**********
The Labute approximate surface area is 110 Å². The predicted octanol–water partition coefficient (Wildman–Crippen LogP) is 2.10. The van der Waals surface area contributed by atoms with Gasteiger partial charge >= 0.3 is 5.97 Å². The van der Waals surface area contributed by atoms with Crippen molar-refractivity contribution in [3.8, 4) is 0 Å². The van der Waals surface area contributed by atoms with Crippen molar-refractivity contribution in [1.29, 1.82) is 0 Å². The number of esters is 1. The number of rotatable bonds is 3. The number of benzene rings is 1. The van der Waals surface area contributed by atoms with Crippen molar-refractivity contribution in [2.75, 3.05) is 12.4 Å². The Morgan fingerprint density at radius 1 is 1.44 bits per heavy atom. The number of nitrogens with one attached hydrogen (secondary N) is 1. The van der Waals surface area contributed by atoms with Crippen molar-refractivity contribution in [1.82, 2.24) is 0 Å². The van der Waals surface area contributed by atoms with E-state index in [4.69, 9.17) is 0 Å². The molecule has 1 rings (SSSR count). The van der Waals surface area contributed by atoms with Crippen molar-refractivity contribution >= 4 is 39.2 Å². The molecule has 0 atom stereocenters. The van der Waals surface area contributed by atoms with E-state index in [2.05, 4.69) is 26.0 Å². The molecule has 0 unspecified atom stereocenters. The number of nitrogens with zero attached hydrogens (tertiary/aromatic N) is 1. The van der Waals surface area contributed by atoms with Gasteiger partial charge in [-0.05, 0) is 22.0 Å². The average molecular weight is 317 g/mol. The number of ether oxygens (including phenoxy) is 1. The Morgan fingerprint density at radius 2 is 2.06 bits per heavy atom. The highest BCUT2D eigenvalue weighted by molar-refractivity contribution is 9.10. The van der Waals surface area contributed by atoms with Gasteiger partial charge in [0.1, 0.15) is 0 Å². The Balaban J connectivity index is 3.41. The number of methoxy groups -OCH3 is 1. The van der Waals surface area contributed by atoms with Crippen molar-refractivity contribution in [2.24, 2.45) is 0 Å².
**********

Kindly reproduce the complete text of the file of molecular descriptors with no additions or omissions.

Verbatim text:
The Labute approximate surface area is 110 Å². The predicted octanol–water partition coefficient (Wildman–Crippen LogP) is 2.10. The van der Waals surface area contributed by atoms with Gasteiger partial charge >= 0.3 is 5.97 Å². The van der Waals surface area contributed by atoms with Crippen molar-refractivity contribution in [3.8, 4) is 0 Å². The van der Waals surface area contributed by atoms with Crippen molar-refractivity contribution in [1.29, 1.82) is 0 Å². The number of esters is 1. The number of rotatable bonds is 3. The number of benzene rings is 1. The van der Waals surface area contributed by atoms with Crippen molar-refractivity contribution in [2.75, 3.05) is 12.4 Å². The Morgan fingerprint density at radius 1 is 1.44 bits per heavy atom. The number of nitrogens with one attached hydrogen (secondary N) is 1. The van der Waals surface area contributed by atoms with Crippen molar-refractivity contribution in [1.82, 2.24) is 0 Å². The van der Waals surface area contributed by atoms with E-state index in [4.69, 9.17) is 0 Å². The molecule has 1 rings (SSSR count). The van der Waals surface area contributed by atoms with Crippen molar-refractivity contribution >= 4 is 39.2 Å². The molecule has 0 atom stereocenters. The van der Waals surface area contributed by atoms with E-state index in [2.05, 4.69) is 26.0 Å². The molecule has 0 unspecified atom stereocenters. The number of nitrogens with zero attached hydrogens (tertiary/aromatic N) is 1. The van der Waals surface area contributed by atoms with Gasteiger partial charge in [-0.05, 0) is 22.0 Å². The average molecular weight is 317 g/mol. The number of ether oxygens (including phenoxy) is 1. The Morgan fingerprint density at radius 2 is 2.06 bits per heavy atom. The highest BCUT2D eigenvalue weighted by molar-refractivity contribution is 9.10. The van der Waals surface area contributed by atoms with Gasteiger partial charge in [0.1, 0.15) is 0 Å². The Balaban J connectivity index is 3.41. The number of methoxy groups -OCH3 is 1. The van der Waals surface area contributed by atoms with Crippen molar-refractivity contribution in [2.24, 2.45) is 0 Å².